The Barcelona Centre for International Health Research, CRESIB (Hospital Clínic- Barcelona University), is a global health research institute created by leading institutions in the academic and biomedical research field in Barcelona: Hospital Clínic, Barcelona University and IDIBAPS that, together with the Generalitat de Cataluña, seeks to address the new international health challenges of the 21st Century. CRESIB’s mission is to carry out international studies relevant to improve the health of the populations living in or migrating from poor areas. CRESIB’s activity revolves around four focal points: research in the field of diseases related to poverty and migratory flows, training-capacity building (developing its own training programmes in collaboration with other institutions), technical and health cooperation and assistance (with Central and South America, Maghreb, Sub-Saharan Africa, Asia and Oceania), and research platforms (Mozambique: Centro de Investigaçao em Saúde de Manhiça, CISM-Fundaçao Manhiça, Morocco: Ministry of Health, Mother and Child Programme, and in Bolivia: Universidad Mayor de San Simón, Ministry of Health, National Chagas Programme). Last year, CRESIB formalised, through Fundació Clínic per a la Recerca Biomédica (Clinic Foundation for Biomedical Research), the training and research platform with the Universidad Mayor de San Simón of Cochabamba. The creation of this new centre, following the guidelines of the Bolivian MoH National Chagas Plan, contributes, in a relevant way, to consolidating a public health action and addressing endemic problems in the case of Bolivia and new health challenges in Catalonia and Spain.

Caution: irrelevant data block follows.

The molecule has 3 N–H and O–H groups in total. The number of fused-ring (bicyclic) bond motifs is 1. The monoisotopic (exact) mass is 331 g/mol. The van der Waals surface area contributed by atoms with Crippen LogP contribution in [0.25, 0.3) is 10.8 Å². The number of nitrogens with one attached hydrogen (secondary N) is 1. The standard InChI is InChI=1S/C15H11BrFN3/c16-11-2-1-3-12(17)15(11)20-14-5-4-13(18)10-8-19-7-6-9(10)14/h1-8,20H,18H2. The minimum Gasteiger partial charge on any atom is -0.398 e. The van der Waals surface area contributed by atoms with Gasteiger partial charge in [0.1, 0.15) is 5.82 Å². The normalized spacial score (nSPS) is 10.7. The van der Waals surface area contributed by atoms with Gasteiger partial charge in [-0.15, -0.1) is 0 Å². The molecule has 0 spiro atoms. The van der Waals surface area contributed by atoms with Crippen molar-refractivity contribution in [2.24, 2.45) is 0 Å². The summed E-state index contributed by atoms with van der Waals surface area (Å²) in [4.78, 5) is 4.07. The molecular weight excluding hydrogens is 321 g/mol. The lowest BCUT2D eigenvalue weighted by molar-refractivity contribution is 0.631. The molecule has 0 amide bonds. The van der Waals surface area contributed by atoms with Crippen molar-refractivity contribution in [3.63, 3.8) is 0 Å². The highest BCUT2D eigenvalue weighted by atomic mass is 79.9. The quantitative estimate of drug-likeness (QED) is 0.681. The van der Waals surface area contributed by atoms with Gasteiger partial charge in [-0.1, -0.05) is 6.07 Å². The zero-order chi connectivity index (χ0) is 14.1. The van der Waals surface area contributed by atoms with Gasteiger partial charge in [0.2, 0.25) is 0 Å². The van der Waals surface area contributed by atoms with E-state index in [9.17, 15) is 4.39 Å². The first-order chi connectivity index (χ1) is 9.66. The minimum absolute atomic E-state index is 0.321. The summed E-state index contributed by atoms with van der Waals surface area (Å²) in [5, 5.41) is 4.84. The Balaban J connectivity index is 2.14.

About Clinic Foundation for Biomedical Research (Fundació Clínic per a la Recerca Biomédica)